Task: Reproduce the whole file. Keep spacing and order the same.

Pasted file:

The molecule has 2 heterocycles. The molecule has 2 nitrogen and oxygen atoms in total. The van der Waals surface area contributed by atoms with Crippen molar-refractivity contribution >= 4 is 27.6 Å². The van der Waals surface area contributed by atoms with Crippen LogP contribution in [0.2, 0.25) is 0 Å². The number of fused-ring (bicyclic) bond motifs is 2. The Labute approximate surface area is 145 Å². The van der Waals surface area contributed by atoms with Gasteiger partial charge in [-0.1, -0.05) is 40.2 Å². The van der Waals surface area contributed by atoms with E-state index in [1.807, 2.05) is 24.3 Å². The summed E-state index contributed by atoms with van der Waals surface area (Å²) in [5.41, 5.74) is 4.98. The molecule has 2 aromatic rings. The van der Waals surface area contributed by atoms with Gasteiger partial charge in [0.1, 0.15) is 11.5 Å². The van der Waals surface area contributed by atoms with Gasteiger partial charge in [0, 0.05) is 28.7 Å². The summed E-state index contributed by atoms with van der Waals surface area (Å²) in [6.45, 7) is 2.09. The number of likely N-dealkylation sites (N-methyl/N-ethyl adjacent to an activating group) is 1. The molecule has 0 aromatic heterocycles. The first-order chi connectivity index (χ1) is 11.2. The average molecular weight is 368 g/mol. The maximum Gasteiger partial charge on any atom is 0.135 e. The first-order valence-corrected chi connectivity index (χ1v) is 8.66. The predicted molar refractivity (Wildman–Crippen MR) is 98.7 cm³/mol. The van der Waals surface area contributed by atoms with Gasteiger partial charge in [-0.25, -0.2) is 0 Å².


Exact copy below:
The molecule has 2 heterocycles. The molecule has 2 nitrogen and oxygen atoms in total. The van der Waals surface area contributed by atoms with Crippen molar-refractivity contribution >= 4 is 27.6 Å². The van der Waals surface area contributed by atoms with Crippen LogP contribution in [0.2, 0.25) is 0 Å². The number of fused-ring (bicyclic) bond motifs is 2. The Labute approximate surface area is 145 Å². The van der Waals surface area contributed by atoms with Gasteiger partial charge in [-0.1, -0.05) is 40.2 Å². The van der Waals surface area contributed by atoms with E-state index in [1.807, 2.05) is 24.3 Å². The summed E-state index contributed by atoms with van der Waals surface area (Å²) in [5.41, 5.74) is 4.98. The molecule has 2 aromatic rings. The van der Waals surface area contributed by atoms with Gasteiger partial charge in [0.1, 0.15) is 11.5 Å². The van der Waals surface area contributed by atoms with Gasteiger partial charge in [0, 0.05) is 28.7 Å². The summed E-state index contributed by atoms with van der Waals surface area (Å²) in [6.45, 7) is 2.09. The number of likely N-dealkylation sites (N-methyl/N-ethyl adjacent to an activating group) is 1. The molecule has 0 aromatic heterocycles. The first-order chi connectivity index (χ1) is 11.2. The average molecular weight is 368 g/mol. The maximum Gasteiger partial charge on any atom is 0.135 e. The first-order valence-corrected chi connectivity index (χ1v) is 8.66. The predicted molar refractivity (Wildman–Crippen MR) is 98.7 cm³/mol. The van der Waals surface area contributed by atoms with Gasteiger partial charge in [-0.25, -0.2) is 0 Å².